With that approach to the game, Evans and the Cardinals are well positioned to continue finding success on the road ahead no matter what awaits around the next corner.

August 13, 2011

Preseason Senior Spotlight: Josh Bellamy

By Ira Green for Inside the Huddle

With the conclusion of practice, it’s natural for players to quickly exit the fields, especially on a warm day. Oftentimes, players leave in herds with their position groups. Occasionally, one of the athletes might catch up with their respective position coach to review a play that took place during practice. More often than not, though, there are stragglers who consistently seem to be the last ones off the field.

Oftentimes, one of those stragglers is Josh Bellamy. Ignore the first thought that jumps into your head – no, it’s not because he’s in trouble. No, it’s not because of his speed – he certainly possesses quite a bit of it; ask any of the defensive backs he torched last year. However, if you talked to the senior about his past, being late certainly seems to be a characteristic of his – rather his past.

Coming out of Boca Ciega High in Florida, Bellamy was a three-star prospect with a handful of offers from competitive Division I schools. He certainly was equipped with the intangibles, according to Rivals – a 4.41 time in the 40, a bench max of 245 pounds, a squat max of 320 pounds and a more-than-impressive 33-inch vertical. A two-way player, Bellamy excelled as a running back and as a defensive back. In one season, he recorded 900 yards on the ground and made more than 70 stops as a junior on defense.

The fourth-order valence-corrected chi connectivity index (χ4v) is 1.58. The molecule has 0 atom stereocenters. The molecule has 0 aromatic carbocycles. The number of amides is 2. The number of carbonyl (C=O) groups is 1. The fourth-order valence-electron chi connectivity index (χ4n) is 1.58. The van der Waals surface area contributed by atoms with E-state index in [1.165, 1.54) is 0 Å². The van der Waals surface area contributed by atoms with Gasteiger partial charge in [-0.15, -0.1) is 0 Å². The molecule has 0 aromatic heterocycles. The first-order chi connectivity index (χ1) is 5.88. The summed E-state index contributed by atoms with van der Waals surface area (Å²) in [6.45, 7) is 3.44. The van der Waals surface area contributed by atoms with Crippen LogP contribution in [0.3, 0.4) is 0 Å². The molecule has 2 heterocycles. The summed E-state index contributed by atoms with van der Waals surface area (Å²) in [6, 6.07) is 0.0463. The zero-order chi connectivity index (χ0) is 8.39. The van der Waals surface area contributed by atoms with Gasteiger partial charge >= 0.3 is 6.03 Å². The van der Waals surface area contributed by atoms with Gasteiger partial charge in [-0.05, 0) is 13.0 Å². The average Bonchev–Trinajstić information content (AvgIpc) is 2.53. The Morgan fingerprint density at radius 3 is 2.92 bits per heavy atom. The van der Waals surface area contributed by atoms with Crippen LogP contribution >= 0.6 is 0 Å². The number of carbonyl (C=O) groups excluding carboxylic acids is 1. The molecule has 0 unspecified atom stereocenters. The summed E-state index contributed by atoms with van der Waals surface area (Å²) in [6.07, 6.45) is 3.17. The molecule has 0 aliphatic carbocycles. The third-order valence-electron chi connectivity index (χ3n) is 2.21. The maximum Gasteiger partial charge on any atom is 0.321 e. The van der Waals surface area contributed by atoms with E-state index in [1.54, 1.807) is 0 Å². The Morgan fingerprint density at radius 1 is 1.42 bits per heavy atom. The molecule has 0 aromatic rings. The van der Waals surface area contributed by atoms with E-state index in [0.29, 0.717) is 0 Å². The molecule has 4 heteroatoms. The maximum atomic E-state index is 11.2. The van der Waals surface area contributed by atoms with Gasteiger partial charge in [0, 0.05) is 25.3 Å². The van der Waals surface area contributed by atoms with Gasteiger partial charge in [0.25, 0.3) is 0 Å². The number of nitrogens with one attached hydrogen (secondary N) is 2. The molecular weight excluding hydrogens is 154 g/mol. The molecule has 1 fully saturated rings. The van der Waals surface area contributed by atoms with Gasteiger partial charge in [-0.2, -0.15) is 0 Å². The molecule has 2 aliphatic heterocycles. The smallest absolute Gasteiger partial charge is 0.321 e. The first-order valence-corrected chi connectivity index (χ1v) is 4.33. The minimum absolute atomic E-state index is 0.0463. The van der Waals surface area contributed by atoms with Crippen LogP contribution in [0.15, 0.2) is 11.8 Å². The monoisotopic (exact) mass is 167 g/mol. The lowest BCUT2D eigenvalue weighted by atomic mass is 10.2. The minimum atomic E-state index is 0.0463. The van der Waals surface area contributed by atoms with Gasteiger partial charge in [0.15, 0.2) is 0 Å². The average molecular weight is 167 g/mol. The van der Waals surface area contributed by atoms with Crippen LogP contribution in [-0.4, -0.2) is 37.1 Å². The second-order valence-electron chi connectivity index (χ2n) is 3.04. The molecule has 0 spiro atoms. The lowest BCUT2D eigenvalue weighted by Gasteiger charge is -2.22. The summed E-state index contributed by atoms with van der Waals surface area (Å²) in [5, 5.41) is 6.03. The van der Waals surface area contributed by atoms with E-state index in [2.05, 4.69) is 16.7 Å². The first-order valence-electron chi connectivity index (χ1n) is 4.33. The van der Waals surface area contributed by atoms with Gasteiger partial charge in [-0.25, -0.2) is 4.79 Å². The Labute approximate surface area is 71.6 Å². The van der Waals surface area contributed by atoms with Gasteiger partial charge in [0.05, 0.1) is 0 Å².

Despite all of the accomplishments, he was forced to take the junior college route due to academics.

In a roundabout way, the St. Petersburg, Fla., native landed at Butte Community College in Oroville, Calif., with the opportunity to play immediately. Bellamy spent two seasons with the Roadrunners, catching 80 passes for 1,307 yards and a school all-time record 17 touchdowns.

Back on track, Bellamy felt the detour was more of a learning process and a reason to change his habits.

“I just try not procrastinating on stuff,” Bellamy says on changing his habits. “I’m trying to do everything on time and be more of a grown-up instead of being young-minded about everything.”

If you’ve ever had the opportunity to speak with the imposing 6-foot, 206 pound receiver, he sounds anything but young-minded – more like a determined individual whose got his sights set. Bellamy, though, is quick to credit his predecessors for the change in demeanor.

“We had a lot of good players last year,” Bellamy recalls. “Just coming in, I was kind of like a freshman, so I was learning how the system worked. Doug Beaumont, Troy Pascley and Brandon Heath took me under their wings. I spent a lot of time with them – it was good.”

With the graduation of starters Doug Beaumont, Cameron Graham and Bilal Powell, a new group of faces is expected to lead the offense in 2011. Along with Victor Anderson, Jeremy Wright, Josh Chichester and Andrell Smith, Bellamy is expected to be one of the team’s top targets. But he also knows that his job as one of the upperclassmen is to help mentor the newcomers and give the Cardinals’ more threats on the offensive side of the ball.

“I’m more of a leader this year,” Bellamy, who finished 2010 with 29 catches, 401 yards and 14 touchdowns, says. “I’m trying to take the young guys under my wing. I watched Doug, and I’m trying to take his role and do what he and the other guys did for me last year.”

With the program’s first bowl victory since 2007, a 24-13 win over Wake Forest in the Orange Bowl, the pressure is on for the Cardinals’ to maintain the success.

Don’t expect Bellamy, though, to rest the team’s laurels from a season ago. Instead, he leapt out of character and quickly responded to looking ahead.

“Our goals are just to be better than we were last year,” Bellamy says. “Come out and go hard every day, and it’ll transfer over into the games.”